Complex Financial Decision Attorneys in Tucson, AZ
Divorces require you to make several important financial decisions. You and your soon-to-be former spouse, as well as your lawyers, must determine how to divide assets, whether spousal maintenance will be required, and how to divide child support responsibilities. If you cannot agree on even one of these issues, your case will go to trial as a contested divorce and the court will decide how to resolve the disputed items. Complex business interests and high-value property can significantly complicate financial negotiations and can lead to contentious and lengthy divorce trials.
If your divorce requires you to make complex financial decisions, McNorton Fox PLLC can help you. Call us at (520) 415-2970 to schedule a consultation.
Complex Financial Decisions in Arizona Divorce Cases
Identifying Community Property
One of the first steps in every divorce is classifying your assets into the categories of community property and separate property.
Arizona is a community property state (or marital property state), meaning couples share all the assets they acquire while married and must divide them equally if they divorce. Community property might not include assets that are acquired as gifts, that are obtained before the marriage started, or that are protected by prenuptial or postnuptial agreements. Instead, these items will be considered separate property so long as they were kept separate from community assets during the marriage.
Some property items present additional complications. Portions of certain assets may be separate while other portions of those same items may be community property. This situation is especially common for assets that may have been separate property at one point but have since commingled with marital property. Commingling is when separate property and community property blend or interact with one another.
- Bank accounts
- Business interests
- Motor vehicles
- Residential and commercial property
- Retirement plans
Depending on your situation and financial records, it can sometimes be extremely difficult to distinguish between community property and separate property, even if you owned the property before getting married.
Valuing Your Assets
After you decide how to categorize your marital assets, you then need to assign a value to them. Typically, their value is equal to their market value. Retirement accounts, real estate, and businesses can be particularly complicated to value on your own. Lawyers can help you find appraisers, accountants, valuators, and real estate experts who can help you during this process.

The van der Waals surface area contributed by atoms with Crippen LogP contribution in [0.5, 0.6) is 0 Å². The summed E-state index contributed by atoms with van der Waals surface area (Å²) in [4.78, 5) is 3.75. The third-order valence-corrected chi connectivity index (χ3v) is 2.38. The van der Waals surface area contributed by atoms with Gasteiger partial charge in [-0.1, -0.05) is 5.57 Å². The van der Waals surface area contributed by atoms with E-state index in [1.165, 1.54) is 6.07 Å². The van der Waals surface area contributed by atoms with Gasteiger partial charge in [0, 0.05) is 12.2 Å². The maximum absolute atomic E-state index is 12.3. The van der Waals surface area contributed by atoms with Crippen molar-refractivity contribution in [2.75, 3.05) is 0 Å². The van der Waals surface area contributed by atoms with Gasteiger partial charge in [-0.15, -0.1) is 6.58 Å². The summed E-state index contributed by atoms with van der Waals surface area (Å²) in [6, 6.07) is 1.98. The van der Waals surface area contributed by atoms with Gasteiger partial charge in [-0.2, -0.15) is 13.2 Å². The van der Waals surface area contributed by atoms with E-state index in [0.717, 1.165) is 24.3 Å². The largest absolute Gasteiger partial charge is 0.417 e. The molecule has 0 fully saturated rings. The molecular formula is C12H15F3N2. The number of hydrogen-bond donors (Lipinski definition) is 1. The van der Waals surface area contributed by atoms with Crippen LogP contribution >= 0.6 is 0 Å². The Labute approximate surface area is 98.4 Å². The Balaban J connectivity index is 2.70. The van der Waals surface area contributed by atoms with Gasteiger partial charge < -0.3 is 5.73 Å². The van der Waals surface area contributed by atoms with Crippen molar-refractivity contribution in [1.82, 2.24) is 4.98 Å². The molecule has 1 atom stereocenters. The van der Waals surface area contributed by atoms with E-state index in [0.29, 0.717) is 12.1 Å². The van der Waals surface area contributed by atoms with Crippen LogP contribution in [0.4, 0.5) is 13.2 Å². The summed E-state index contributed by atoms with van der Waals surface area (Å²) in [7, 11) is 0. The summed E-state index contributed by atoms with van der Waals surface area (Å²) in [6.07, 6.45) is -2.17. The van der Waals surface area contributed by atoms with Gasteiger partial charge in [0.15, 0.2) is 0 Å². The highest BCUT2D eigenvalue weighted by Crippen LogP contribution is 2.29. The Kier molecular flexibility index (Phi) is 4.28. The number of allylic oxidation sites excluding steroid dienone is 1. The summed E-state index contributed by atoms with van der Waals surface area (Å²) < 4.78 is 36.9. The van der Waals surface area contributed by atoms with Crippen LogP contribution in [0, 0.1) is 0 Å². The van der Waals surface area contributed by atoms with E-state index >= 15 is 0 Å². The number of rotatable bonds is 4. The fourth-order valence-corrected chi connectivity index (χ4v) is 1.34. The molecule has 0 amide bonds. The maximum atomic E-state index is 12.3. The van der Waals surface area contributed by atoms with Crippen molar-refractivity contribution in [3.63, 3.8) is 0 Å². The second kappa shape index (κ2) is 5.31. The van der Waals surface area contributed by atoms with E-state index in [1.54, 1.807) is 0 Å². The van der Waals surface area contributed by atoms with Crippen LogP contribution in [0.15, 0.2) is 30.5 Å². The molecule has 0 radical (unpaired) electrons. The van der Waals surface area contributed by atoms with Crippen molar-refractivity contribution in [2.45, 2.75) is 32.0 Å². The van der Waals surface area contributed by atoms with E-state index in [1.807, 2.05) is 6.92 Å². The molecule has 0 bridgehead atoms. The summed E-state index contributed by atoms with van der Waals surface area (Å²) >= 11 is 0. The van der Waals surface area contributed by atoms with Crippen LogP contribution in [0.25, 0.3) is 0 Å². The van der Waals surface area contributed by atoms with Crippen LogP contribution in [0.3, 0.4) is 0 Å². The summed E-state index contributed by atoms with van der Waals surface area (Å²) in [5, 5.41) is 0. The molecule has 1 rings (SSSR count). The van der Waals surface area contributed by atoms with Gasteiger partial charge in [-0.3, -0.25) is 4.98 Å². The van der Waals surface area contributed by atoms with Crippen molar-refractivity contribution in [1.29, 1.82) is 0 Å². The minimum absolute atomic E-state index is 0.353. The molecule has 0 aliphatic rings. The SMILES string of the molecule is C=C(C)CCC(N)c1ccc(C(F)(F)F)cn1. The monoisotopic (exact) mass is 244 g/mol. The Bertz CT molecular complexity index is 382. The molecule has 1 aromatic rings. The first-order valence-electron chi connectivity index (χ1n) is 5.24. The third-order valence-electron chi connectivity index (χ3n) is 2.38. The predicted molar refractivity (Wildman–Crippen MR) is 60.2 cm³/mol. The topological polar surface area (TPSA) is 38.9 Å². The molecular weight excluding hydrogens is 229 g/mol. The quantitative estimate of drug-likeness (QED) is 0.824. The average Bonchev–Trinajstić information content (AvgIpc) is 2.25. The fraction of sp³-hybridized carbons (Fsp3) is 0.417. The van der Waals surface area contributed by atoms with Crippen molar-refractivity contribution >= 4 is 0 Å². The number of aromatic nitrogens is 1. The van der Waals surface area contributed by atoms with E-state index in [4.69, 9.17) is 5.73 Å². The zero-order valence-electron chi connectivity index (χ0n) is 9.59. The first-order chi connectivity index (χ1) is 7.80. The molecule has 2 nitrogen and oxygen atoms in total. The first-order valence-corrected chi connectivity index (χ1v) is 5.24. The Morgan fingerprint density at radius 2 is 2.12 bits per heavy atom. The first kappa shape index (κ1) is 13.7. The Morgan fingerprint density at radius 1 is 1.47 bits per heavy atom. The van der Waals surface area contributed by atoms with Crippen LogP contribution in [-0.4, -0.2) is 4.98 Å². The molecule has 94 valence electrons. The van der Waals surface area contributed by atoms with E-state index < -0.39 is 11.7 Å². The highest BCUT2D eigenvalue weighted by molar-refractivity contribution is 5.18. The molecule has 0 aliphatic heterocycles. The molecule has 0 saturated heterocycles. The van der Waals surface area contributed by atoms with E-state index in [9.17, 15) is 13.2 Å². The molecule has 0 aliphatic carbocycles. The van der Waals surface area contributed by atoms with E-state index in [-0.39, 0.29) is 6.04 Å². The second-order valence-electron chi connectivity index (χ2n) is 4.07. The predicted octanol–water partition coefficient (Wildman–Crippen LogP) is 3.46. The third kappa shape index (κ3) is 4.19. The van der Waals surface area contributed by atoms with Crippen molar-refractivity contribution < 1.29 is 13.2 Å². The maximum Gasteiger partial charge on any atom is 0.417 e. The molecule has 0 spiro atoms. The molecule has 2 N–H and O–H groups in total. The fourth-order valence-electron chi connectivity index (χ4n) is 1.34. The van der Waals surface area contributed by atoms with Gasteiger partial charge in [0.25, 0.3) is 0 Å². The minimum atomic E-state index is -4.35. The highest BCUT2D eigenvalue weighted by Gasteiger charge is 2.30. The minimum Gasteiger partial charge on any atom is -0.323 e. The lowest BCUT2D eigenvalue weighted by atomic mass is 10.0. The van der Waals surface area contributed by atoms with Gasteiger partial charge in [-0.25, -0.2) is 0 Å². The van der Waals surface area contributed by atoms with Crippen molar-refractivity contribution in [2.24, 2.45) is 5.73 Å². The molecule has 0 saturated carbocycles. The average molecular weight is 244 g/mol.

When your total property has been accurately valued, you and your spouse will then need to determine how to allocate it. As a community property state, the general rule in Arizona is that each party should receive a share of property equal to half the total value of all community assets. However, even in community property states, shares can vary depending on other factors. Adjustments may be necessary if one spouse made disproportionate financial contributions to shared assets or if they had excessive spending habits. If left to the court, judges make adjustments at their discretion.
How property is divided can have implications on other financial decisions made during a divorce. For example, the laws that regulate spousal maintenance identify property division as a factor that courts consider when calculating alimony payments (rev. stat. §25-319). As a result, these two financial issues—property distribution and spousal maintenance—are deeply intertwined. Furthermore, although courts do not directly consider property distributions to determine child support payments, they do account for any present and future income generated by the assets you receive.
Legal Counsel in Pima County
McNorton Fox PLLC can help you make the complicated financial decisions that arise over the course of a divorce, even if you and your spouse have a complex financial situation. Our attorneys can ensure that you and your spouse act in accordance with the state’s property distribution and spousal maintenance laws. We can also represent your financial interests in negotiations and court. Our goal is to find a solution that works for everyone involved and protects your financial well-being.
To discuss your case with our property division attorneys in Tucson call (520) 415-2970 or send us a message using our contact form.
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